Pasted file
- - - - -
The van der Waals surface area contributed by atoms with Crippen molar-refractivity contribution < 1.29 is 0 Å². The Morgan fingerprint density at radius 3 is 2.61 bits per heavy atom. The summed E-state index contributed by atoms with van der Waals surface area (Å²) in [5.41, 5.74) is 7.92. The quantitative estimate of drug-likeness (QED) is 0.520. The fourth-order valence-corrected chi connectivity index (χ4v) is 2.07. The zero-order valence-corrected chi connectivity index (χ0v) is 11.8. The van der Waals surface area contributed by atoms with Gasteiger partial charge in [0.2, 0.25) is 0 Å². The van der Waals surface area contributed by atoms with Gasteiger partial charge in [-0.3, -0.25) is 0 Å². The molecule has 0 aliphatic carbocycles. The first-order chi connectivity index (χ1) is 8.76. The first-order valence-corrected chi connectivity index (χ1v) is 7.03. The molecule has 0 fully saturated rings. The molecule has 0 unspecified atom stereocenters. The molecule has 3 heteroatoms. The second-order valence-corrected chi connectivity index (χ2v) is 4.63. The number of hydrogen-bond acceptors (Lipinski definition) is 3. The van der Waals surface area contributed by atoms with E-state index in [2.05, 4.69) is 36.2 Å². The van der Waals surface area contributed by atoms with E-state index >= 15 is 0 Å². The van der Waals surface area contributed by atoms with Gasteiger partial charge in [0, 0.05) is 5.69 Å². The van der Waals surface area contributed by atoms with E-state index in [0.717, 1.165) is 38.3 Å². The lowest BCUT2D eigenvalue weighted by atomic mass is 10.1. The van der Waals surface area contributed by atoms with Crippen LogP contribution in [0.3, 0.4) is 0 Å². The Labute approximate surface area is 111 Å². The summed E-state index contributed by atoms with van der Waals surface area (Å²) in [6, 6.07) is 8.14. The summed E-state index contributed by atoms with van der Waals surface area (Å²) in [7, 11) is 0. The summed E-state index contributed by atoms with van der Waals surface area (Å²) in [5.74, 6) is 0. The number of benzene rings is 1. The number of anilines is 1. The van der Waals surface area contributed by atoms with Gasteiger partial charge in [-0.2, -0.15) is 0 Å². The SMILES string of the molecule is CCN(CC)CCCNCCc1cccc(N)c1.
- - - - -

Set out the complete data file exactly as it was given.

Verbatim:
The van der Waals surface area contributed by atoms with Crippen molar-refractivity contribution < 1.29 is 0 Å². The Morgan fingerprint density at radius 3 is 2.61 bits per heavy atom. The summed E-state index contributed by atoms with van der Waals surface area (Å²) in [5.41, 5.74) is 7.92. The quantitative estimate of drug-likeness (QED) is 0.520. The fourth-order valence-corrected chi connectivity index (χ4v) is 2.07. The zero-order valence-corrected chi connectivity index (χ0v) is 11.8. The van der Waals surface area contributed by atoms with Gasteiger partial charge in [0.2, 0.25) is 0 Å². The van der Waals surface area contributed by atoms with Gasteiger partial charge in [-0.3, -0.25) is 0 Å². The molecule has 0 aliphatic carbocycles. The first-order chi connectivity index (χ1) is 8.76. The first-order valence-corrected chi connectivity index (χ1v) is 7.03. The molecule has 0 fully saturated rings. The molecule has 0 unspecified atom stereocenters. The molecule has 3 heteroatoms. The second-order valence-corrected chi connectivity index (χ2v) is 4.63. The number of hydrogen-bond acceptors (Lipinski definition) is 3. The van der Waals surface area contributed by atoms with E-state index in [2.05, 4.69) is 36.2 Å². The van der Waals surface area contributed by atoms with E-state index >= 15 is 0 Å². The van der Waals surface area contributed by atoms with Gasteiger partial charge in [0, 0.05) is 5.69 Å². The van der Waals surface area contributed by atoms with E-state index in [0.717, 1.165) is 38.3 Å². The lowest BCUT2D eigenvalue weighted by atomic mass is 10.1. The van der Waals surface area contributed by atoms with Crippen LogP contribution in [0.3, 0.4) is 0 Å². The Labute approximate surface area is 111 Å². The summed E-state index contributed by atoms with van der Waals surface area (Å²) in [6, 6.07) is 8.14. The summed E-state index contributed by atoms with van der Waals surface area (Å²) in [7, 11) is 0. The summed E-state index contributed by atoms with van der Waals surface area (Å²) in [5.74, 6) is 0. The number of benzene rings is 1. The number of anilines is 1. The van der Waals surface area contributed by atoms with Gasteiger partial charge in [-0.2, -0.15) is 0 Å². The SMILES string of the molecule is CCN(CC)CCCNCCc1cccc(N)c1.